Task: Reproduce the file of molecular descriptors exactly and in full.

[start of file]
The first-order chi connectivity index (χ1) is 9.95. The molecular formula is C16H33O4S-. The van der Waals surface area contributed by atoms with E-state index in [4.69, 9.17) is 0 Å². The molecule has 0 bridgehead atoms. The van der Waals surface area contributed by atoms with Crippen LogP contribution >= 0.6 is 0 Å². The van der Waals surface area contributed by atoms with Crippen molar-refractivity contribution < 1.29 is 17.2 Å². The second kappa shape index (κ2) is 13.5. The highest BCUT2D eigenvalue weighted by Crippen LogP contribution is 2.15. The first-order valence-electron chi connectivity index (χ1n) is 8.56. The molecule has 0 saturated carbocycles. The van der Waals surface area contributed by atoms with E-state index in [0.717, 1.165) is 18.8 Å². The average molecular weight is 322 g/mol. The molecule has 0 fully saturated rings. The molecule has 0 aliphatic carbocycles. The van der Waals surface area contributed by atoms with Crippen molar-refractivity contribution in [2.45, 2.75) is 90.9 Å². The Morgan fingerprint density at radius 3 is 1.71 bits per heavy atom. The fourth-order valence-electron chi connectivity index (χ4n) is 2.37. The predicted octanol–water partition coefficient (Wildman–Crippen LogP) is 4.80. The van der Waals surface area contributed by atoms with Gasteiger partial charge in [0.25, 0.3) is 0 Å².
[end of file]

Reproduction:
The first-order chi connectivity index (χ1) is 9.95. The molecular formula is C16H33O4S-. The van der Waals surface area contributed by atoms with E-state index in [4.69, 9.17) is 0 Å². The molecule has 0 bridgehead atoms. The van der Waals surface area contributed by atoms with Crippen LogP contribution >= 0.6 is 0 Å². The van der Waals surface area contributed by atoms with Crippen molar-refractivity contribution < 1.29 is 17.2 Å². The second kappa shape index (κ2) is 13.5. The highest BCUT2D eigenvalue weighted by Crippen LogP contribution is 2.15. The first-order valence-electron chi connectivity index (χ1n) is 8.56. The molecule has 0 saturated carbocycles. The van der Waals surface area contributed by atoms with E-state index in [0.717, 1.165) is 18.8 Å². The average molecular weight is 322 g/mol. The molecule has 0 fully saturated rings. The molecule has 0 aliphatic carbocycles. The van der Waals surface area contributed by atoms with Crippen molar-refractivity contribution in [2.45, 2.75) is 90.9 Å². The Morgan fingerprint density at radius 3 is 1.71 bits per heavy atom. The fourth-order valence-electron chi connectivity index (χ4n) is 2.37. The predicted octanol–water partition coefficient (Wildman–Crippen LogP) is 4.80. The van der Waals surface area contributed by atoms with Gasteiger partial charge in [0.25, 0.3) is 0 Å².